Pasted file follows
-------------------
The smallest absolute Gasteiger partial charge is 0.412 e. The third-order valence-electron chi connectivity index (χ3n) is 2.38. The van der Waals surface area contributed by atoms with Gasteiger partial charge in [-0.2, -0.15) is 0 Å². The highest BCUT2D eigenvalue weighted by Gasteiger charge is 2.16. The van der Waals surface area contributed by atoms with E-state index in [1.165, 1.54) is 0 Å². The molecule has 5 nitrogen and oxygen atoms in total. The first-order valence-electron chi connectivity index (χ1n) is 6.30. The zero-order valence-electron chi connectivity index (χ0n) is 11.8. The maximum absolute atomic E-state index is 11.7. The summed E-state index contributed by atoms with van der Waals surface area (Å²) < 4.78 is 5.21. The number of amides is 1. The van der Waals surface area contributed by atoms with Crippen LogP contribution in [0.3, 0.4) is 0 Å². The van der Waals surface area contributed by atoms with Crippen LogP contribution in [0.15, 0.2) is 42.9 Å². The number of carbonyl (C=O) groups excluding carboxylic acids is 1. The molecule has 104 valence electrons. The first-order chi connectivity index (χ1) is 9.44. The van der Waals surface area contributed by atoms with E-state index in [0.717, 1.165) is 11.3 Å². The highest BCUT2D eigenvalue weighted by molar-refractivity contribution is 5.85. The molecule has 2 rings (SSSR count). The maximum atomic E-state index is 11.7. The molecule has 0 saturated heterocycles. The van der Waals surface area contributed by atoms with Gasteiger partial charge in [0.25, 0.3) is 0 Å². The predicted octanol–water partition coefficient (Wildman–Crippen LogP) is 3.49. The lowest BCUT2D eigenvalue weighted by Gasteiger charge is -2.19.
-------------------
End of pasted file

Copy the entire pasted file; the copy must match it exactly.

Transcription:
The smallest absolute Gasteiger partial charge is 0.412 e. The third-order valence-electron chi connectivity index (χ3n) is 2.38. The van der Waals surface area contributed by atoms with Gasteiger partial charge in [-0.2, -0.15) is 0 Å². The highest BCUT2D eigenvalue weighted by Gasteiger charge is 2.16. The van der Waals surface area contributed by atoms with E-state index in [1.165, 1.54) is 0 Å². The molecule has 5 nitrogen and oxygen atoms in total. The first-order valence-electron chi connectivity index (χ1n) is 6.30. The zero-order valence-electron chi connectivity index (χ0n) is 11.8. The maximum absolute atomic E-state index is 11.7. The summed E-state index contributed by atoms with van der Waals surface area (Å²) < 4.78 is 5.21. The number of amides is 1. The van der Waals surface area contributed by atoms with Crippen LogP contribution in [0.3, 0.4) is 0 Å². The van der Waals surface area contributed by atoms with Crippen LogP contribution in [0.15, 0.2) is 42.9 Å². The number of carbonyl (C=O) groups excluding carboxylic acids is 1. The molecule has 104 valence electrons. The first-order chi connectivity index (χ1) is 9.44. The van der Waals surface area contributed by atoms with E-state index in [0.717, 1.165) is 11.3 Å². The highest BCUT2D eigenvalue weighted by molar-refractivity contribution is 5.85. The molecule has 2 rings (SSSR count). The maximum atomic E-state index is 11.7. The molecule has 0 saturated heterocycles. The van der Waals surface area contributed by atoms with Gasteiger partial charge in [0.25, 0.3) is 0 Å². The predicted octanol–water partition coefficient (Wildman–Crippen LogP) is 3.49. The lowest BCUT2D eigenvalue weighted by Gasteiger charge is -2.19.